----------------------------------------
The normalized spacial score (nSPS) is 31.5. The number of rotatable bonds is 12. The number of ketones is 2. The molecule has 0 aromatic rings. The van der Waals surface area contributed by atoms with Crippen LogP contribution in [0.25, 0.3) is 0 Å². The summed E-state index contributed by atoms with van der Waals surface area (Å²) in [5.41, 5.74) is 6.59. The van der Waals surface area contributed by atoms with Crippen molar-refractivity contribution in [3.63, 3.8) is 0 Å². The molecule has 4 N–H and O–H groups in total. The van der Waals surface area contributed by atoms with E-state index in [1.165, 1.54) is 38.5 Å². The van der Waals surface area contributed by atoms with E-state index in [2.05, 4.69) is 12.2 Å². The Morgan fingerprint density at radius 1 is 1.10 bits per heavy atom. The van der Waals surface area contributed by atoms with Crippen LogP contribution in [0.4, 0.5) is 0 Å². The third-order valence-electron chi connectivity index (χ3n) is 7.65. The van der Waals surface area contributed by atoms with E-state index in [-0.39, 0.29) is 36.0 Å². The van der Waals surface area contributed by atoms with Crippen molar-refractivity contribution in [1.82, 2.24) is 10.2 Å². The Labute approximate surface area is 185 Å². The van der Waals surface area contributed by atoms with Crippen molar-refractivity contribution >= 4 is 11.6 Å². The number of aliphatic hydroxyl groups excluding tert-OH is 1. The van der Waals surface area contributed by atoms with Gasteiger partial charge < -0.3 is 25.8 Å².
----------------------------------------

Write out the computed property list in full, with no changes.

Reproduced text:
The normalized spacial score (nSPS) is 31.5. The number of rotatable bonds is 12. The number of ketones is 2. The molecule has 0 aromatic rings. The van der Waals surface area contributed by atoms with Crippen LogP contribution in [0.25, 0.3) is 0 Å². The summed E-state index contributed by atoms with van der Waals surface area (Å²) in [5.41, 5.74) is 6.59. The van der Waals surface area contributed by atoms with Crippen molar-refractivity contribution in [3.63, 3.8) is 0 Å². The molecule has 4 N–H and O–H groups in total. The van der Waals surface area contributed by atoms with E-state index in [1.165, 1.54) is 38.5 Å². The van der Waals surface area contributed by atoms with E-state index in [2.05, 4.69) is 12.2 Å². The Morgan fingerprint density at radius 1 is 1.10 bits per heavy atom. The van der Waals surface area contributed by atoms with Crippen LogP contribution in [0.4, 0.5) is 0 Å². The third-order valence-electron chi connectivity index (χ3n) is 7.65. The van der Waals surface area contributed by atoms with E-state index in [-0.39, 0.29) is 36.0 Å². The van der Waals surface area contributed by atoms with Crippen molar-refractivity contribution in [1.82, 2.24) is 10.2 Å². The Labute approximate surface area is 185 Å². The van der Waals surface area contributed by atoms with Crippen molar-refractivity contribution >= 4 is 11.6 Å². The number of aliphatic hydroxyl groups excluding tert-OH is 1. The van der Waals surface area contributed by atoms with Gasteiger partial charge < -0.3 is 25.8 Å².